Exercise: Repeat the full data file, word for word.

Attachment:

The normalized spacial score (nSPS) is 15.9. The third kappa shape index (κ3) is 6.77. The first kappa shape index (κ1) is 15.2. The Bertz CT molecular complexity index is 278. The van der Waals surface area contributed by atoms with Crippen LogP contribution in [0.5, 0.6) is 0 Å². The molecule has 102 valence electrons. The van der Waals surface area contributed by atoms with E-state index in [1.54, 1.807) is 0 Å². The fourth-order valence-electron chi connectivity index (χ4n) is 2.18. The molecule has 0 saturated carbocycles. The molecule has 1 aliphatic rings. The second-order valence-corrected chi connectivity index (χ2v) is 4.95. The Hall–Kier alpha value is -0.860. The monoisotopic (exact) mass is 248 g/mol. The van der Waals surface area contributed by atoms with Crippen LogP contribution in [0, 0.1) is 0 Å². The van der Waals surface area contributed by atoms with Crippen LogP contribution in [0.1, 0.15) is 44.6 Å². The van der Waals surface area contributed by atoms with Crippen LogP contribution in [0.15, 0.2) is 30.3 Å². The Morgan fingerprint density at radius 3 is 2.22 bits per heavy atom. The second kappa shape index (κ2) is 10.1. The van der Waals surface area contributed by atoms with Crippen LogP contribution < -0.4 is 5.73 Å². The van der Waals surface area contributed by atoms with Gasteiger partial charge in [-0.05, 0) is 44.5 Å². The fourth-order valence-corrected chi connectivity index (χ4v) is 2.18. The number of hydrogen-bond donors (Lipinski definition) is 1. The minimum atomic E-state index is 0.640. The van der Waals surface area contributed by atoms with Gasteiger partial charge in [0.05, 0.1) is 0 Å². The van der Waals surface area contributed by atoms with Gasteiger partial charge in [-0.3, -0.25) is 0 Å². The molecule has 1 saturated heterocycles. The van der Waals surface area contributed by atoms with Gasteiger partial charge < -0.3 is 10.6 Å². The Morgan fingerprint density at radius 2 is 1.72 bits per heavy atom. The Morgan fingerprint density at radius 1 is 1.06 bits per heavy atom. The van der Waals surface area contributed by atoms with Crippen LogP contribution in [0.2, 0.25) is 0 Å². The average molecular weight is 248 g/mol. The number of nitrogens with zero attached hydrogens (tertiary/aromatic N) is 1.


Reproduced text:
The normalized spacial score (nSPS) is 15.9. The third kappa shape index (κ3) is 6.77. The first kappa shape index (κ1) is 15.2. The Bertz CT molecular complexity index is 278. The van der Waals surface area contributed by atoms with Crippen LogP contribution in [0.5, 0.6) is 0 Å². The molecule has 102 valence electrons. The van der Waals surface area contributed by atoms with E-state index in [1.54, 1.807) is 0 Å². The fourth-order valence-electron chi connectivity index (χ4n) is 2.18. The molecule has 0 saturated carbocycles. The molecule has 1 aliphatic rings. The second-order valence-corrected chi connectivity index (χ2v) is 4.95. The Hall–Kier alpha value is -0.860. The monoisotopic (exact) mass is 248 g/mol. The van der Waals surface area contributed by atoms with Crippen LogP contribution in [0, 0.1) is 0 Å². The van der Waals surface area contributed by atoms with Crippen LogP contribution in [0.1, 0.15) is 44.6 Å². The van der Waals surface area contributed by atoms with Crippen LogP contribution in [0.15, 0.2) is 30.3 Å². The Morgan fingerprint density at radius 3 is 2.22 bits per heavy atom. The second kappa shape index (κ2) is 10.1. The van der Waals surface area contributed by atoms with Crippen LogP contribution < -0.4 is 5.73 Å². The van der Waals surface area contributed by atoms with Gasteiger partial charge in [-0.05, 0) is 44.5 Å². The fourth-order valence-corrected chi connectivity index (χ4v) is 2.18. The number of hydrogen-bond donors (Lipinski definition) is 1. The minimum atomic E-state index is 0.640. The van der Waals surface area contributed by atoms with Gasteiger partial charge in [0.05, 0.1) is 0 Å². The van der Waals surface area contributed by atoms with Gasteiger partial charge in [-0.3, -0.25) is 0 Å². The molecule has 1 saturated heterocycles. The van der Waals surface area contributed by atoms with Gasteiger partial charge < -0.3 is 10.6 Å². The Morgan fingerprint density at radius 2 is 1.72 bits per heavy atom. The Morgan fingerprint density at radius 1 is 1.06 bits per heavy atom. The van der Waals surface area contributed by atoms with Crippen LogP contribution in [0.2, 0.25) is 0 Å². The average molecular weight is 248 g/mol. The number of nitrogens with zero attached hydrogens (tertiary/aromatic N) is 1.